When the weather is as warm as it is at the moment it's easy to assume that the answer to what can you plant in August is 'not much'. However, this couldn't be further from the truth and there are actually plenty of bulbs that can be planted this month, as well as key jobs you can get done in the garden in August to stay ahead of the seasonal changes for your plot once fall arrives.
Some of the best garden plants for autumn and spring can be planted in August and there's also important pruning and planning to be done if you plan to grow your own vegetables next season.
We caught up with horticultural experts who provided both gardening tips for beginners and the well-seasoned, as well as advice on what you can plant in August and what jobs you should be ticking off you list this month to keep your backyard looking for the seasons ahead.
What can you plant in August?
August is an opportune time to get ahead of your planting for beds and borders next year, as explained by Dobbies’ Horticultural Director, Marcus Eyles.
"August is the time to get ready for next year and plant spring flowering bulbs such as Crocus, Daffodils, and Snowdrops, which can all be planted now for a colorful display next year," Marcus explains.
"Plan winter gardens whilst spending time outdoors in the sun," says Chris. "Plant bulbs such as nerines and colchicums ready for autumn."
Marcus also advises the August is the best time to prep in time for colder months by planning out garden borders and planting seeds for your vegetable patch. "In August, plant vegetables such as broccoli and cabbage to ensure they are ready for winter harvesting,"
5 important jobs to do in the garden as well as planting in August
1. Tend to parched lawns
It goes without saying that lawns need a little TLC during the month of August, especially at the moment with temperatures reaching record highs.
"For a manicured garden, regular mowing will be required in August if the grass is growing," advises Marcus, who adds, "to keep the grass green, I would suggest keeping the blades high." The general consensus when it comes to how often you should mow your lawn is about once a week.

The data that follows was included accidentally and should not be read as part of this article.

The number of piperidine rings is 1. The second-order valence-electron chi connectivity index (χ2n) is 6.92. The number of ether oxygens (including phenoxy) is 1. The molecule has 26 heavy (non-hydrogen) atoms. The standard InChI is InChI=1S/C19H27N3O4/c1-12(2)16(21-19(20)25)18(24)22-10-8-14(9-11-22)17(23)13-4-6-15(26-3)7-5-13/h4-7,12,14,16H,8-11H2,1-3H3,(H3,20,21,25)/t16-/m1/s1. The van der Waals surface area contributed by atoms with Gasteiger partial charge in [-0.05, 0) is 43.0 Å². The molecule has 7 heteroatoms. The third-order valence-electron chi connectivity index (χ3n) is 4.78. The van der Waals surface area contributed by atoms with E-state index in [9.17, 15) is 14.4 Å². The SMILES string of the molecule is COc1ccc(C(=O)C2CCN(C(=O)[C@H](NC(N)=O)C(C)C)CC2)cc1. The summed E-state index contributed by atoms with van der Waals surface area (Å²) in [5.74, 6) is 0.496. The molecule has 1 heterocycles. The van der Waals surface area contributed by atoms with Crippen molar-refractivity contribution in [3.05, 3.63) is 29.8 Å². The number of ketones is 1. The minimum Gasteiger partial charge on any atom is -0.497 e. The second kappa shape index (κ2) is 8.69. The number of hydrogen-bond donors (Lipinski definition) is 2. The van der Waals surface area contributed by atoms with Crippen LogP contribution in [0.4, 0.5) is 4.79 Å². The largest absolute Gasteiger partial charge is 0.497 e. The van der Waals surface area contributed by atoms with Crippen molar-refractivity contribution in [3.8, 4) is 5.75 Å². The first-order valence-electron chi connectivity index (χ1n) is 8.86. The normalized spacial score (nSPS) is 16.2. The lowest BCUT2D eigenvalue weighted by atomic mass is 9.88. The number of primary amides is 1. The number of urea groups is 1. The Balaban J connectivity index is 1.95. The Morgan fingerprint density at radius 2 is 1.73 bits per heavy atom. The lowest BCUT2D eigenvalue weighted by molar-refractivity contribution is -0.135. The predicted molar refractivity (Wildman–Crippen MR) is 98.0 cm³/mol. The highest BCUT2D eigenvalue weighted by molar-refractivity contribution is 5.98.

"For a wildflower lawn, by August most of the flowers will have finished so now is the time to cut the lawn down, but make sure all the seeds are scattered first."
It's key to keep lawns well watered during the heat, but try using repurposed household water where possible to preserve water supplies. Or, as Nat White, from Rated People, recommends, "consider getting a drip or trickle irrigation system. These systems are exempt from hosepipe bans because they are really efficient in how they distribute water. "
"They need to be fitted with a pressure-reducing valve and a timer and they can’t be handheld. The timer controls how long your system is on and shuts it off automatically and the pressure-reducing value prevents spikes in water pressure which can lead to a flood. Make sure your system releases water drip by drip onto or beneath your soil, so you don’t see any water running off the surface or traveling through the air by jet or mist."
Chris Bonnett, founder of GardeningExpress adds, "do not use high nitrogen fertilizer as this only encourages growth, which will be harmed by the upcoming colder weather. The late summer means a slower lawn growth, so ensure that lawn mowers are set to a higher cut."
2. Water and mulch beds and borders
Another key area to address when it comes to watering during the hottest month is young plants in beds and borders. Marcus explains, "watering your beds and border is an important job in August, and giving new plantings a thorough soaking every few days will encourage roots to grow down into the soil rather than towards the surface during the warmer weather."
"To retain moisture and improve soil health, I'd advise mulching well with a good quality peat-free compost."